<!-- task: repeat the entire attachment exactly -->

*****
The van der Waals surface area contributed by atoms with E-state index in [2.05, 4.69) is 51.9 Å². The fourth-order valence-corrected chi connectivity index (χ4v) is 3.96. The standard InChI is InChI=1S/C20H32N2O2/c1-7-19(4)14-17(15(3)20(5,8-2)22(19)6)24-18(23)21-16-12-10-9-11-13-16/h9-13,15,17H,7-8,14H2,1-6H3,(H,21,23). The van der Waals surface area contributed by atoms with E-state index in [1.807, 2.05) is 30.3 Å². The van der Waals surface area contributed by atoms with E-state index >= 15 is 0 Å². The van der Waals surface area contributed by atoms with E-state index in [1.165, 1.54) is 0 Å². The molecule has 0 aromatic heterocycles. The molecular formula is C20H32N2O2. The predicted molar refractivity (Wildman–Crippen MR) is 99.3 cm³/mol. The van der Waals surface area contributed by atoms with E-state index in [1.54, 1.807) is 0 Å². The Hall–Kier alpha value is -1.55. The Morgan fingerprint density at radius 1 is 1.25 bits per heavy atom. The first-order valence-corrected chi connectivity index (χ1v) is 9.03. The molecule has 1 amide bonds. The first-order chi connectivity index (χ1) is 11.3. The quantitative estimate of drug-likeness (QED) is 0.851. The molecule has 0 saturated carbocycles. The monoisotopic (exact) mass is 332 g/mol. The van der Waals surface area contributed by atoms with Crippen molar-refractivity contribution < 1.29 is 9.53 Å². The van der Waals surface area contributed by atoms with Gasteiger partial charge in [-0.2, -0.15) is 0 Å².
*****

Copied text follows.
The van der Waals surface area contributed by atoms with E-state index in [2.05, 4.69) is 51.9 Å². The fourth-order valence-corrected chi connectivity index (χ4v) is 3.96. The standard InChI is InChI=1S/C20H32N2O2/c1-7-19(4)14-17(15(3)20(5,8-2)22(19)6)24-18(23)21-16-12-10-9-11-13-16/h9-13,15,17H,7-8,14H2,1-6H3,(H,21,23). The van der Waals surface area contributed by atoms with E-state index in [1.807, 2.05) is 30.3 Å². The van der Waals surface area contributed by atoms with E-state index >= 15 is 0 Å². The van der Waals surface area contributed by atoms with E-state index in [1.165, 1.54) is 0 Å². The molecule has 0 aromatic heterocycles. The molecular formula is C20H32N2O2. The predicted molar refractivity (Wildman–Crippen MR) is 99.3 cm³/mol. The van der Waals surface area contributed by atoms with E-state index in [1.54, 1.807) is 0 Å². The Hall–Kier alpha value is -1.55. The Morgan fingerprint density at radius 1 is 1.25 bits per heavy atom. The first-order valence-corrected chi connectivity index (χ1v) is 9.03. The molecule has 1 amide bonds. The first-order chi connectivity index (χ1) is 11.3. The quantitative estimate of drug-likeness (QED) is 0.851. The molecule has 0 saturated carbocycles. The monoisotopic (exact) mass is 332 g/mol. The van der Waals surface area contributed by atoms with Crippen molar-refractivity contribution < 1.29 is 9.53 Å². The van der Waals surface area contributed by atoms with Gasteiger partial charge in [-0.2, -0.15) is 0 Å².